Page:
Nov 302010
 
 November 30, 2010  Business, Featured News, Online, Youth & Schools

EchoMetrix, Inc., has settled Federal Trade Commission charges that it failed to adequately inform parents using its web monitoring software that information collected about their children would be disclosed to third-party marketers.

EchoMetrix sells its Sentry software to parents to allow them to monitor their children’s online activities. When Sentry is installed on a computer, parents can log in to their Sentry account and view the activity taking place on the target computer, including chat conversations, instant messaging and the web history.

According to the FTC, EchoMetrix also advertised Pulse, a web-based market research software program that it claimed would allow marketers to see “unbiased, unfiltered, anonymous” content from social media websites, blogs, forums, chats and message boards. One source of content available to Pulse users, the FTC alleged, was portions of the online activity of children recorded by the Sentry software.

The FTC charged that EchoMetrix violated federal law by failing to adequately disclose to parents, the Sentry subscribers, that it would share the information it gathered from their children through the use of its Sentry monitoring program with third-party marketers through Pulse. The only disclosure made to parents about this practice was a vague statement approximately 30 paragraphs into a multi-page end user license agreement.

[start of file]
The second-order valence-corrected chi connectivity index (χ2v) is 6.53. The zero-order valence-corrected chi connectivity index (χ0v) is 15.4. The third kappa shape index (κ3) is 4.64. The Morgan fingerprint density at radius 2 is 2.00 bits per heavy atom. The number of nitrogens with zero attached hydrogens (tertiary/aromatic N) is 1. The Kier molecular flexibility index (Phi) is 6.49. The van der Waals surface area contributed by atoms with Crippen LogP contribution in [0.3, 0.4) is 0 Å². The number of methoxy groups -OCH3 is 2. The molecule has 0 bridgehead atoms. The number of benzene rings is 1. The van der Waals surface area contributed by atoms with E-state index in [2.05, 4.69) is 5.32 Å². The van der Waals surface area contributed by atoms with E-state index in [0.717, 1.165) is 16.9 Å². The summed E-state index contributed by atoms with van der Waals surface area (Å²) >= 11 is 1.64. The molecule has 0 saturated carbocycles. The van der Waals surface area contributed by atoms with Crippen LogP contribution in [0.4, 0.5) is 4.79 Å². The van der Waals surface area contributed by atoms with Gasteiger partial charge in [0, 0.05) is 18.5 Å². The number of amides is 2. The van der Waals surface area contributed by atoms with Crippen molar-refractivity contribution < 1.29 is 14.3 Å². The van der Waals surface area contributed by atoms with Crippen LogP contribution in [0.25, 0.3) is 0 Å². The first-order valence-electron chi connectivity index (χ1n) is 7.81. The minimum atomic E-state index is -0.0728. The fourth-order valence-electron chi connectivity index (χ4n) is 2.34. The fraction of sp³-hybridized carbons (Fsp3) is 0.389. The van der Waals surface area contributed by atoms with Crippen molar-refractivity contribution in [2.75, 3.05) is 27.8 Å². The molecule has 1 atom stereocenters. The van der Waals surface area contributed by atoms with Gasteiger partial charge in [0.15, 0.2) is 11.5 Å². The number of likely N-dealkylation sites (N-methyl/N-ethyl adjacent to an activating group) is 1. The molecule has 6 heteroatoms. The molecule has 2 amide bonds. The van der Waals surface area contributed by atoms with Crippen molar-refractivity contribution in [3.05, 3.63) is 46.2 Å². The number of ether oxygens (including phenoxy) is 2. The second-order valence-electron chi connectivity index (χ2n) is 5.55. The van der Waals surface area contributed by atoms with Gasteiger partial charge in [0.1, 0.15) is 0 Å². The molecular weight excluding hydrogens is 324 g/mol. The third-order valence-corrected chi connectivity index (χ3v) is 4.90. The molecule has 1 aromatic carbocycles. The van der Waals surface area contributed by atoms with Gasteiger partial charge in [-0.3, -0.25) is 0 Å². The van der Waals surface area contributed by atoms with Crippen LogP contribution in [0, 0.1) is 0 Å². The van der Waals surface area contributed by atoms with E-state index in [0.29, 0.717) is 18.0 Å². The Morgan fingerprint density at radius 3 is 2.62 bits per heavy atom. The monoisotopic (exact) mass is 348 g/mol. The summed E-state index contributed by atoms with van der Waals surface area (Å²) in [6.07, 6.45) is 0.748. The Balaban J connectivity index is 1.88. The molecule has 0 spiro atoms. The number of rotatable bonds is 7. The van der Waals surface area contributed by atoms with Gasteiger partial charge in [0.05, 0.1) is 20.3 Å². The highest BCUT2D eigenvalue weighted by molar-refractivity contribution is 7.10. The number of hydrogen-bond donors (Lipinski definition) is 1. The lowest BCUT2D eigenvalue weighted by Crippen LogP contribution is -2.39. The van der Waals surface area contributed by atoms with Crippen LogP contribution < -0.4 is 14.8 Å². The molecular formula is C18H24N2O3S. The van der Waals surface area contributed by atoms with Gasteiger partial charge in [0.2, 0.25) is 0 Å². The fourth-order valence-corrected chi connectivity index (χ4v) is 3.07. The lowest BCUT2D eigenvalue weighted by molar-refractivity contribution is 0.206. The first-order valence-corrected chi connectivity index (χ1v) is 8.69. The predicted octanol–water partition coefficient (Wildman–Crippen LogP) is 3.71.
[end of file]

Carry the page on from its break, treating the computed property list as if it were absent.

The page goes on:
To settle this case, EchoMetrix has agreed not to use or share the information it obtained through its Sentry program – or any similar program – for any purpose other than allowing a registered user to access his or her account. The settlement order also requires the company to destroy the information it had transferred from the Sentry program to its Pulse database of marketing information.

“Companies need to make clear disclosures about how they are going to use and share personal information they collect online – even more so when that information relates to children,” said David Vladeck, Director of the FTC’s Bureau of Consumer Protection. “In this case – because selling children’s information to marketers is completely contrary to the purpose of the parental monitoring software used to collect it – EchoMetrix agreed to an order that simply prohibits the company from using or sharing Sentry information for other purposes.”

The settlement also contains standard reporting and record-keeping provisions to allow the FTC to monitor compliance.

Complaints filed by both the Electronic Privacy Information Center (EPIC) and the Center for Digital Democracy (CDD) helped bring this matter to the FTC’s attention.

Source:  Federal Trade Commission

Documents related to this case can be found on FTC’s site.

Sorry, the comment form is closed at this time.